California Cyclists Get Legal Protection
State law requires 3-foot buffer from cars
Get full access to Outside Learn, our online education hub featuring in-depth fitness, nutrition, and adventure courses and more than 2,000 instructional videos when you sign up for Outside+.
California became the 24th state to mandate a three-foot cyclist buffer zone rule on Tuesday at midnight, improving upon the state’s ambiguous “safe distance” passing rule.
The new rule requires drivers to slow down and leave at least three feet between cars and cyclists when passing or risk $35 fines, the Los Angeles Times reports. If a collision occurs within the buffer zone and results in a cyclist’s injury, fines increase to $220.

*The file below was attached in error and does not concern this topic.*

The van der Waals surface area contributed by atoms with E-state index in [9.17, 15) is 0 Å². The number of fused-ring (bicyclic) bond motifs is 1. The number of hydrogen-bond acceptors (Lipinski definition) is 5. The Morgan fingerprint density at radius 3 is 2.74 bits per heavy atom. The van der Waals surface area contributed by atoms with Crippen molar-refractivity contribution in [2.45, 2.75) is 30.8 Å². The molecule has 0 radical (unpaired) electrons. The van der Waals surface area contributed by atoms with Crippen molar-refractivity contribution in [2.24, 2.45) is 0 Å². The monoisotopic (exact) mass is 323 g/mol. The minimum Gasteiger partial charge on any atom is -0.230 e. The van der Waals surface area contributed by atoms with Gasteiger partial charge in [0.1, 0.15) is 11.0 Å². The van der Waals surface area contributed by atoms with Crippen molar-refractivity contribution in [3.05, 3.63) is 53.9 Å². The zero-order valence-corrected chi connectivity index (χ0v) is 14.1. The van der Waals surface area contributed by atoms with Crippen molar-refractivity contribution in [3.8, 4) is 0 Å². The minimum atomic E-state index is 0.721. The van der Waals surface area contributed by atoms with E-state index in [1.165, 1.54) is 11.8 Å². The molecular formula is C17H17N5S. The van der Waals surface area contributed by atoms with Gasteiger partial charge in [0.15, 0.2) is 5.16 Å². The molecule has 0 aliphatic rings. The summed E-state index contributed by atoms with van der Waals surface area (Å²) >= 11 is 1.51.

The rule, signed in September 2013 by Governor Jerry Brown, is part of a state effort to reduce cyclist injuries and fatalities, 40 percent of which occur during rear-end collisions. According to the most recent California Highway Patrol (CHP) data, 153 cyclists died on state roads in 2012 because of car collisions and 13,861 were injured.
When driving on roads that are too narrow to allow a three-foot buffer zone, motorists will have to reduce their speed and wait to pass until the road widens. A CHP press release notes that cyclists are legally allowed to use full lanes on narrow roads to discourage cars from passing.
Patrol officers plan to enforce the rule by watching vehicles and gauging passing distances and speeds by sight, which they are trained to do at the CHP Academy.